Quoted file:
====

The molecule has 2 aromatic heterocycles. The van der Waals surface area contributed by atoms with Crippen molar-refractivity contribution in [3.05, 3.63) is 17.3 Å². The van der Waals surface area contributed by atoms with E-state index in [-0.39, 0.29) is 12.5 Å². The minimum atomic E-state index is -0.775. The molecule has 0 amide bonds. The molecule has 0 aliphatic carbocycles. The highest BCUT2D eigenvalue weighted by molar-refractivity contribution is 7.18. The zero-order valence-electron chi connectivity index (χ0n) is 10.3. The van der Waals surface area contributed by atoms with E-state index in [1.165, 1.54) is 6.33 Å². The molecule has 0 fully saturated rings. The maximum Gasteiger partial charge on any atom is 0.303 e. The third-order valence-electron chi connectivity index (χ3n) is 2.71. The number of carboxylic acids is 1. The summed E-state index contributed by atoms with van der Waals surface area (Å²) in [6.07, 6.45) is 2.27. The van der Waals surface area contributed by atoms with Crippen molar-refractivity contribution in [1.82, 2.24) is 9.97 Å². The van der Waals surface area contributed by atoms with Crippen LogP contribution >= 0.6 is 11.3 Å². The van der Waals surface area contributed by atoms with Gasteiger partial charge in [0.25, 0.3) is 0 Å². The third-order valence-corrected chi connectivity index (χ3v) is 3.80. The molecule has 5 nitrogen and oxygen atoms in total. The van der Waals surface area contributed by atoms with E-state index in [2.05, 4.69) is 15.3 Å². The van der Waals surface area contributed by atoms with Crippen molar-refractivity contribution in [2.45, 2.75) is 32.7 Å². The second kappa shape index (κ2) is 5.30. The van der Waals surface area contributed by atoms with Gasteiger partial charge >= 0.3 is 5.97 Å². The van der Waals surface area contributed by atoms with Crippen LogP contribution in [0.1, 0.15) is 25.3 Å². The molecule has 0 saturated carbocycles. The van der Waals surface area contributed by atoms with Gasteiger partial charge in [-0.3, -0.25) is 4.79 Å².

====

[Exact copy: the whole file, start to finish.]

The molecule has 2 aromatic heterocycles. The van der Waals surface area contributed by atoms with Crippen molar-refractivity contribution in [3.05, 3.63) is 17.3 Å². The van der Waals surface area contributed by atoms with E-state index in [-0.39, 0.29) is 12.5 Å². The minimum atomic E-state index is -0.775. The molecule has 0 amide bonds. The molecule has 0 aliphatic carbocycles. The highest BCUT2D eigenvalue weighted by molar-refractivity contribution is 7.18. The zero-order valence-electron chi connectivity index (χ0n) is 10.3. The van der Waals surface area contributed by atoms with E-state index in [1.165, 1.54) is 6.33 Å². The molecule has 0 fully saturated rings. The maximum Gasteiger partial charge on any atom is 0.303 e. The third-order valence-electron chi connectivity index (χ3n) is 2.71. The number of carboxylic acids is 1. The summed E-state index contributed by atoms with van der Waals surface area (Å²) in [6.07, 6.45) is 2.27. The van der Waals surface area contributed by atoms with Crippen molar-refractivity contribution in [1.82, 2.24) is 9.97 Å². The van der Waals surface area contributed by atoms with Crippen LogP contribution >= 0.6 is 11.3 Å². The van der Waals surface area contributed by atoms with Gasteiger partial charge in [0.25, 0.3) is 0 Å². The third-order valence-corrected chi connectivity index (χ3v) is 3.80. The molecule has 5 nitrogen and oxygen atoms in total. The van der Waals surface area contributed by atoms with E-state index in [2.05, 4.69) is 15.3 Å². The van der Waals surface area contributed by atoms with Crippen molar-refractivity contribution in [2.45, 2.75) is 32.7 Å². The second kappa shape index (κ2) is 5.30. The van der Waals surface area contributed by atoms with Gasteiger partial charge >= 0.3 is 5.97 Å². The van der Waals surface area contributed by atoms with Crippen LogP contribution in [0.1, 0.15) is 25.3 Å². The molecule has 0 saturated carbocycles. The van der Waals surface area contributed by atoms with Gasteiger partial charge in [-0.3, -0.25) is 4.79 Å².